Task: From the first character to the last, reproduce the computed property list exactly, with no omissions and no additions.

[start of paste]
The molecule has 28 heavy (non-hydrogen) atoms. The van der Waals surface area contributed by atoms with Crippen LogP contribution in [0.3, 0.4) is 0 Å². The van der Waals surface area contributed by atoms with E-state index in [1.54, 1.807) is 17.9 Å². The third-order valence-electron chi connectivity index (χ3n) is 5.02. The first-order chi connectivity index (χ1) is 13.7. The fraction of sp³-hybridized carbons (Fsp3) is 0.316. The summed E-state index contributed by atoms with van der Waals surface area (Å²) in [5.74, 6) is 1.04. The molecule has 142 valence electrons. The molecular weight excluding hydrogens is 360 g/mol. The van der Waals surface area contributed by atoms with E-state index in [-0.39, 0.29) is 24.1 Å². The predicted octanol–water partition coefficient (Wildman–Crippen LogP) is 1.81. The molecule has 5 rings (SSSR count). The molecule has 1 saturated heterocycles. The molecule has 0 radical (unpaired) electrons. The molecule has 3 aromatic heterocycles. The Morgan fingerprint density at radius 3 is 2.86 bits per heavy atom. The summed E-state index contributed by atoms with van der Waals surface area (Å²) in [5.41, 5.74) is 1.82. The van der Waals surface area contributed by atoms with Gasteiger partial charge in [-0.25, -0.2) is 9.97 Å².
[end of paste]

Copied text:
The molecule has 28 heavy (non-hydrogen) atoms. The van der Waals surface area contributed by atoms with Crippen LogP contribution in [0.3, 0.4) is 0 Å². The van der Waals surface area contributed by atoms with E-state index in [1.54, 1.807) is 17.9 Å². The third-order valence-electron chi connectivity index (χ3n) is 5.02. The first-order chi connectivity index (χ1) is 13.7. The fraction of sp³-hybridized carbons (Fsp3) is 0.316. The summed E-state index contributed by atoms with van der Waals surface area (Å²) in [5.74, 6) is 1.04. The molecule has 142 valence electrons. The molecular weight excluding hydrogens is 360 g/mol. The van der Waals surface area contributed by atoms with E-state index in [-0.39, 0.29) is 24.1 Å². The predicted octanol–water partition coefficient (Wildman–Crippen LogP) is 1.81. The molecule has 5 rings (SSSR count). The molecule has 1 saturated heterocycles. The molecule has 0 radical (unpaired) electrons. The molecule has 3 aromatic heterocycles. The Morgan fingerprint density at radius 3 is 2.86 bits per heavy atom. The summed E-state index contributed by atoms with van der Waals surface area (Å²) in [5.41, 5.74) is 1.82. The van der Waals surface area contributed by atoms with Gasteiger partial charge in [-0.25, -0.2) is 9.97 Å².